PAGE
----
What Every Entrepreneur Wants to Hear From an Angel
When Moses Lee set out to create Seelio, an online portfolio tool that allows students to showcase their works, projects and passions, he knew that it could take time to catch on.
"People get the idea that [sites like] Instagram and Pinterest have happened overnight or that you can just start a company and you're gonna have a billion-dollar exit," Lee, co-founder and CEO of Seelio, told Benzinga. "The reality of most entrepreneurship is that it's a slog early on. And it still is. We gotta hustle. We gotta keep building."
After making headway with a potential investor, Lee was stunned by the immediate financial support he received.
"I told him about our idea and he literally said, 'How much money do you need?'" Lee recalled. "I said, 'Well, I could use as much as you could possibly give me.' He said, 'Listen, I can give you a few thousand dollars.' I go, 'When can you give it to me?' He said, 'Let's walk over to the bank right now.'
"So our first money was us sitting down for lunch, telling someone about this, and we literally went to the bank and he took out money and gave us a deposit. We used that to do our first payroll."
Seelio images are courtesy of Moses Lee.
Lee, who also serves on the faculty of the Center for Entrepreneurship at the University of Michigan, was inspired to create Seelio after visiting a middle school on Portfolio Day (an event where students can build a paper binder of work to show professionals and receive feedback).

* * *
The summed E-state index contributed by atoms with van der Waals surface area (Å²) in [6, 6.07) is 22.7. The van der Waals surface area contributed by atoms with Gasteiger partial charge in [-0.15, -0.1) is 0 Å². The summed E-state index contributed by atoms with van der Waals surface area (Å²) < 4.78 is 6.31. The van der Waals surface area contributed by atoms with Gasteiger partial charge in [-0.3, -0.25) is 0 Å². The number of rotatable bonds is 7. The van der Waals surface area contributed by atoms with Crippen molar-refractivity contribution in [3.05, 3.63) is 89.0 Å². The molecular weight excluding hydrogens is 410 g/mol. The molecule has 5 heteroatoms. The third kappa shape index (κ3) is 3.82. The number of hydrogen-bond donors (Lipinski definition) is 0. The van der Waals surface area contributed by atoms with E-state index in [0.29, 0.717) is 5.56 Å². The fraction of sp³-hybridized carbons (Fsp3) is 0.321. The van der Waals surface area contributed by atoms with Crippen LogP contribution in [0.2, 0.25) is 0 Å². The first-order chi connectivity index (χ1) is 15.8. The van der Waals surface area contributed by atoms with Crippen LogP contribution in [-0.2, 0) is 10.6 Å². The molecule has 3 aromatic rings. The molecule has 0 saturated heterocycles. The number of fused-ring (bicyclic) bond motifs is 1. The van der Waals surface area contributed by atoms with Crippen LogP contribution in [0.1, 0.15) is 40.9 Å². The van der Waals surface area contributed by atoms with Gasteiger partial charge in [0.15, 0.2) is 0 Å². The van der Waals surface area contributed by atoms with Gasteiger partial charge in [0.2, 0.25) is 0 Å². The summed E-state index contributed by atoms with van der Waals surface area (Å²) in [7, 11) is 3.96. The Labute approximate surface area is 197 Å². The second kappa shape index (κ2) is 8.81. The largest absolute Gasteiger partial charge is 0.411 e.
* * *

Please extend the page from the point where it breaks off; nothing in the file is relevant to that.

When the students were done with their creations, they told Lee that they expected to put them on a shelf and never touch them again. Instead of showcasing their true talents, the students Lee spoke to were more interested in raising their GPA because they thought that was what really mattered.
Lee saw this as an opportunity to create a website that would make it easier for students to share their work.
"We went out and interviewed a ton of people," said Lee. "High school students, college students, employers."
The number-one goal was not only to fully understand the student market, but also to "get a sense of what their pains were," Lee said.
"We were out interviewing, talking, always pitching," he added.
This is when he began to realize that the concept had serious potential.
With nothing more than his own personal savings (and that of his co-founders), Lee and his team built the first alpha site at the end of 2011.
"We had no money, no funding," he said. "We launched it in January 2012 just to students here at the University of Michigan, and we went from zero to 500 users in a few weeks."
Having grown significantly since then, Seelio has raised $900,000 in seed money and is ready to take the site to the next level.
"Growth doesn't just happen," said Lee. "You can't just throw up a site these days and expect millions of people to start hitting it. Growth is intentional. It's a process. It's strategic. It's working hard. It's often physically going to places and pitching your idea and getting people to sign up and learn more about your product early on. We're now starting to see a lot more viral growth because of the hard work in the foundation that we laid. We're excited about the future, but it took time to get where we're at."
Louis Bedigian is the Senior Tech Analyst and Features Writer of Benzinga. You can reach him at 248-636-1322 or louis(at)benzingapro(dot)com. Follow him @LouisBedigianBZ
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